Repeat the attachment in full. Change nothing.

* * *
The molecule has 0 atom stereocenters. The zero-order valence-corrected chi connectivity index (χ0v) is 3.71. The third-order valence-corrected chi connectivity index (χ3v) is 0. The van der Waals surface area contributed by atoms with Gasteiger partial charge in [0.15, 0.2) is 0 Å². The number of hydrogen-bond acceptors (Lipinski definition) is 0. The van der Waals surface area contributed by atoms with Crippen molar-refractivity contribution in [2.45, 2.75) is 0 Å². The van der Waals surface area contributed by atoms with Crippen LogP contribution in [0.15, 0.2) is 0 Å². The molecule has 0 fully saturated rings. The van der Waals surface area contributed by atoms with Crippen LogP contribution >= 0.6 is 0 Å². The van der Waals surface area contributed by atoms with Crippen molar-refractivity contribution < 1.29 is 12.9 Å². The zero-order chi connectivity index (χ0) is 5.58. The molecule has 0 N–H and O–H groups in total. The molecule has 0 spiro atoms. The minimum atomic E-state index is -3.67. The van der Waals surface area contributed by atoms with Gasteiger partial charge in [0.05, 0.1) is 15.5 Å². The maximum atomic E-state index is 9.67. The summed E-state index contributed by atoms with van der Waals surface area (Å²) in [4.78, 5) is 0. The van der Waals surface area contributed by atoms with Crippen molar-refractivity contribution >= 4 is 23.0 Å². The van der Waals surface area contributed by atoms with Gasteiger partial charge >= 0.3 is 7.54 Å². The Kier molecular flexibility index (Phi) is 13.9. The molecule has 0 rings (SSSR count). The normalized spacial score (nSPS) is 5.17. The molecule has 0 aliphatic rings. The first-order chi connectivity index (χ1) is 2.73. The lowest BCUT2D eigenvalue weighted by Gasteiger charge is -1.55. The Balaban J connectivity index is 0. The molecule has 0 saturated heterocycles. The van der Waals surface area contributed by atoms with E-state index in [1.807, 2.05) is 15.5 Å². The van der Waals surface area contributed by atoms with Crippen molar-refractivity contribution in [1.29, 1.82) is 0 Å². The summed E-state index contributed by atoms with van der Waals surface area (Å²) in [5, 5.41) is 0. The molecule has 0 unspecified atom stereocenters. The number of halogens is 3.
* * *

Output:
The molecule has 0 atom stereocenters. The zero-order valence-corrected chi connectivity index (χ0v) is 3.71. The third-order valence-corrected chi connectivity index (χ3v) is 0. The van der Waals surface area contributed by atoms with Gasteiger partial charge in [0.15, 0.2) is 0 Å². The number of hydrogen-bond acceptors (Lipinski definition) is 0. The van der Waals surface area contributed by atoms with Crippen molar-refractivity contribution in [2.45, 2.75) is 0 Å². The van der Waals surface area contributed by atoms with Crippen LogP contribution in [0.15, 0.2) is 0 Å². The molecule has 0 fully saturated rings. The van der Waals surface area contributed by atoms with Crippen LogP contribution >= 0.6 is 0 Å². The van der Waals surface area contributed by atoms with Crippen molar-refractivity contribution < 1.29 is 12.9 Å². The zero-order chi connectivity index (χ0) is 5.58. The molecule has 0 N–H and O–H groups in total. The molecule has 0 spiro atoms. The minimum atomic E-state index is -3.67. The van der Waals surface area contributed by atoms with Gasteiger partial charge in [0.05, 0.1) is 15.5 Å². The maximum atomic E-state index is 9.67. The summed E-state index contributed by atoms with van der Waals surface area (Å²) in [4.78, 5) is 0. The van der Waals surface area contributed by atoms with Crippen molar-refractivity contribution >= 4 is 23.0 Å². The van der Waals surface area contributed by atoms with Gasteiger partial charge >= 0.3 is 7.54 Å². The Kier molecular flexibility index (Phi) is 13.9. The molecule has 0 rings (SSSR count). The normalized spacial score (nSPS) is 5.17. The molecule has 0 aliphatic rings. The first-order chi connectivity index (χ1) is 2.73. The lowest BCUT2D eigenvalue weighted by Gasteiger charge is -1.55. The Balaban J connectivity index is 0. The molecule has 0 saturated heterocycles. The van der Waals surface area contributed by atoms with E-state index in [1.807, 2.05) is 15.5 Å². The van der Waals surface area contributed by atoms with Crippen molar-refractivity contribution in [1.29, 1.82) is 0 Å². The summed E-state index contributed by atoms with van der Waals surface area (Å²) in [5, 5.41) is 0. The molecule has 0 unspecified atom stereocenters. The number of halogens is 3.